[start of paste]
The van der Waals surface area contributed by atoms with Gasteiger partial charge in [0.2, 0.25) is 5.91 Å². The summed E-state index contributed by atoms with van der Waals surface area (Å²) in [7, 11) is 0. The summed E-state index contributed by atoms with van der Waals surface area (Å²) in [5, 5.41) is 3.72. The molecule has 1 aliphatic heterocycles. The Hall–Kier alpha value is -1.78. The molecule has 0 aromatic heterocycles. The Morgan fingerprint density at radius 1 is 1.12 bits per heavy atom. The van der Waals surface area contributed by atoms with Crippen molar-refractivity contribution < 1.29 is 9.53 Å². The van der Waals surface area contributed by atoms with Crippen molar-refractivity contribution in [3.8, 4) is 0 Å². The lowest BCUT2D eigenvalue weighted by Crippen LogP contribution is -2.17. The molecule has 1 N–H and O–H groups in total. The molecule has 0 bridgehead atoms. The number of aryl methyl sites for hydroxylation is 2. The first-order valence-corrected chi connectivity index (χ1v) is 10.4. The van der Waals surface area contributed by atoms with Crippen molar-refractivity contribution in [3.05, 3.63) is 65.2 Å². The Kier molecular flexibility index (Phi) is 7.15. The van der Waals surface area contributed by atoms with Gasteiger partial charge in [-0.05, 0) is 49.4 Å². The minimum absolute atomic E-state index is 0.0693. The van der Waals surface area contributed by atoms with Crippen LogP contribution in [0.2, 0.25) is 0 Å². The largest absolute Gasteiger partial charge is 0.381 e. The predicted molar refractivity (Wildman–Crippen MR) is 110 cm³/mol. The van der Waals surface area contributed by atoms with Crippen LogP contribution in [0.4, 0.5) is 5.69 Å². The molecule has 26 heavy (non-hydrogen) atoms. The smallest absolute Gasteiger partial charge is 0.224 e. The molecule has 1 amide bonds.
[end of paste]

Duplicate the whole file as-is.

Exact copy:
The van der Waals surface area contributed by atoms with Gasteiger partial charge in [0.2, 0.25) is 5.91 Å². The summed E-state index contributed by atoms with van der Waals surface area (Å²) in [7, 11) is 0. The summed E-state index contributed by atoms with van der Waals surface area (Å²) in [5, 5.41) is 3.72. The molecule has 1 aliphatic heterocycles. The Hall–Kier alpha value is -1.78. The molecule has 0 aromatic heterocycles. The Morgan fingerprint density at radius 1 is 1.12 bits per heavy atom. The van der Waals surface area contributed by atoms with Crippen molar-refractivity contribution < 1.29 is 9.53 Å². The van der Waals surface area contributed by atoms with Crippen molar-refractivity contribution in [3.8, 4) is 0 Å². The lowest BCUT2D eigenvalue weighted by Crippen LogP contribution is -2.17. The molecule has 1 N–H and O–H groups in total. The molecule has 0 bridgehead atoms. The number of aryl methyl sites for hydroxylation is 2. The first-order valence-corrected chi connectivity index (χ1v) is 10.4. The van der Waals surface area contributed by atoms with Crippen molar-refractivity contribution in [3.05, 3.63) is 65.2 Å². The Kier molecular flexibility index (Phi) is 7.15. The van der Waals surface area contributed by atoms with Gasteiger partial charge in [-0.05, 0) is 49.4 Å². The minimum absolute atomic E-state index is 0.0693. The van der Waals surface area contributed by atoms with Crippen LogP contribution in [0.2, 0.25) is 0 Å². The largest absolute Gasteiger partial charge is 0.381 e. The predicted molar refractivity (Wildman–Crippen MR) is 110 cm³/mol. The van der Waals surface area contributed by atoms with Crippen LogP contribution in [0.4, 0.5) is 5.69 Å². The molecule has 26 heavy (non-hydrogen) atoms. The smallest absolute Gasteiger partial charge is 0.224 e. The molecule has 1 amide bonds.